The Pensions Regulator (the Regulator) issued a statement on 25 October 2013 warning against "double-counting" in defined benefit pension schemes.
The Regulator is apparently dealing with a number of cases where section 75 debts on the one hand and regular contributions otherwise due on the other have been offset against each other.
The Regulator believes this fails to reflect the distinct funding obligations provided for in the legislation, posing significant risks for the schemes in question.
What's the problem?
Where an employer leaves a multi-employer defined benefit scheme, a section 75 debt is often triggered, for example, in the context of a corporate re-organisation.
A section 75 debt is essentially a discontinuance payment, payable by the departing employer to ensure the scheme remains able to pay the full cost of the relevant members' benefits in the future. It represents the departing employer's share of the anticipated costs of providing annuities to those members and can, therefore, be a considerable sum.
Quite independently of any change in the number of employers participating in the scheme, there is a separate, continuing payment obligation on employers under the scheme funding regime.
The Regulator is concerned that where an employer leaves a multi-employer scheme, payments made under the scheme funding regime are being viewed by trustees and employers as settling any section 75 debt (and the other way around too). Consequently, the Regulator considers that this risk of so called "double-counting" needs to be addressed: its view is that discharging an obligation under the section 75 debt regime does not extinguish an obligation arising under the scheme funding regime and equally, making a payment in respect of a schedule of contributions does not satisfy any obligation under section 75.
The consequences of double-counting
On a practical level, the Regulator is concerned that lower contributions are paid to schemes in these circumstances than the legislation provides for. This has a number of serious consequences including the fact that:
- it potentially constitutes an agreement to reduce the section 75 debt, thereby prejudicing Pension Protection Fund (PPF) entry
- it leaves a contribution due to the scheme unpaid with a detrimental impact on member security which, in some schemes, could also be a winding up trigger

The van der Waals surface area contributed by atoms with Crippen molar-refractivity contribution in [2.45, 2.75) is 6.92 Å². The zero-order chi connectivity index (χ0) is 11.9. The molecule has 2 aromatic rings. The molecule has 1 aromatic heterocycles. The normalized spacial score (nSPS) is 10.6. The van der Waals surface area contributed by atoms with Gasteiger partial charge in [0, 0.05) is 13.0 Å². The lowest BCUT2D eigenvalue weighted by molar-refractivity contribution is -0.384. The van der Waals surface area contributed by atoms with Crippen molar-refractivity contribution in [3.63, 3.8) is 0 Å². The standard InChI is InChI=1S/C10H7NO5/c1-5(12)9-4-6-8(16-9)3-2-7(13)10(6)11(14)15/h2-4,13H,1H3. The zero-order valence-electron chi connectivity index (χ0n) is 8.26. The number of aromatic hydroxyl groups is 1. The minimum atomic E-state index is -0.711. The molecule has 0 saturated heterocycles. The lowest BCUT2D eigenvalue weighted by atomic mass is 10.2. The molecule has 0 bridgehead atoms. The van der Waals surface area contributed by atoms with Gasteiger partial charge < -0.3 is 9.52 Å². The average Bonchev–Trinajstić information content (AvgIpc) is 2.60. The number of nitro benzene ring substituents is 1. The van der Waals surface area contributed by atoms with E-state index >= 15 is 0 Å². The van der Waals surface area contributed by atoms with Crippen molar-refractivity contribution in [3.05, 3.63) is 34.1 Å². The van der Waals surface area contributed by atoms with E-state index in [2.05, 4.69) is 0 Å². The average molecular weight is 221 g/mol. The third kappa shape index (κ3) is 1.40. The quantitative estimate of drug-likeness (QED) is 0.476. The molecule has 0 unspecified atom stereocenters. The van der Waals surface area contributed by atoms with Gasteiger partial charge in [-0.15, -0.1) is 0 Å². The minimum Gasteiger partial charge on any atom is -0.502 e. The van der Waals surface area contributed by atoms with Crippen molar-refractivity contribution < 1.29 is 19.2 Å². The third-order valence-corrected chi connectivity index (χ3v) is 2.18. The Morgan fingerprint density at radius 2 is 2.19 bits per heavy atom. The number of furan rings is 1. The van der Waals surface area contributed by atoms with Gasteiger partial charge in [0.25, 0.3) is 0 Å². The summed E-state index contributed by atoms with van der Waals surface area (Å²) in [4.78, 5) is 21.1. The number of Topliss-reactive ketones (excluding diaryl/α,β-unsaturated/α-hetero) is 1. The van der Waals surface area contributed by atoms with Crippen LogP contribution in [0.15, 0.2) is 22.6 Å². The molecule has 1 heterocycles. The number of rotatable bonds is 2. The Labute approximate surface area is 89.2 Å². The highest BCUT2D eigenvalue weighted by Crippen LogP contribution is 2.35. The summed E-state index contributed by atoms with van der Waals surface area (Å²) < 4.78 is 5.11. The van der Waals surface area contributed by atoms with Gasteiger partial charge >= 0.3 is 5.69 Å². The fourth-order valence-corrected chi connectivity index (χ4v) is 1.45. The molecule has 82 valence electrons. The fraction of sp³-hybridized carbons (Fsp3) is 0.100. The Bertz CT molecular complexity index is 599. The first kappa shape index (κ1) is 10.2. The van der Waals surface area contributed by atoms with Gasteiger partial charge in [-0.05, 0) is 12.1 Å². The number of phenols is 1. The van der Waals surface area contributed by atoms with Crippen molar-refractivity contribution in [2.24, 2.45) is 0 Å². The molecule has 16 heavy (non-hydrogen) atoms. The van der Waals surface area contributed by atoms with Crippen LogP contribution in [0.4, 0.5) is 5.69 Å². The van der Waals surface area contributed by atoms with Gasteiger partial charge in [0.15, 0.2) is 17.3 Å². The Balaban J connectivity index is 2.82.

- it may, for a number of other reasons (for example, through a failure to monitor properly the on-going employer covenant or because it is indicative of a failure otherwise to act in the members' best interests) constitute a breach of trust.
What should trustees do now?
The Regulator's statement sets out how it thinks trustees ought to approach this issue going forward. Essentially, trustees need to consider separately the appropriate mitigation to be paid where an employer exits and the on-going funding consequences of that exit. The Regulator will not consider the section 75 debt paid by the exiting employer to be sufficient in itself to allow it automatically to reduce existing contribution obligations.
Trustees will, therefore, need to consider, with independent advice where appropriate, what changes, if any, are necessary to the existing recovery plan and statement of funding principles. The action required will depend on the size of the section 75 debt relative to the funding position of the scheme and the strength of the remaining employer covenant.
What about the past?
The Regulator's statement highlights the fact that trustees who fail to recognise the difference between the section 75 debt and the scheme funding regime could have acted in breach of the law. Where that occurs, a wide range of individuals have an obligation to notify the Regulator of the breach.
A decision that results in any debt due to the scheme not being paid is also notifiable by both trustees and employers.
In highlighting these provisions, the Regulator clearly expects to be able to identify cases where concerns might arise and review might be called for.
The distinction the Regulator has drawn between the section 75 and scheme funding regimes has been questioned in some quarters. In our view, however, trustees and employers would be well advised to consider the approach the Regulator's statement identifies where those two regimes have the potential to interact.
As far as the past is concerned, given the potential implications for PPF entry, the status of the scheme and the risk of personal claims for breach of trust, we would expect trustees whose schemes might be affected by this issue to want to investigate it further.
Given the uncertainty that might otherwise arise, sponsoring employers would also do well to consider this issue, whether or not prompted by their trustees to do so.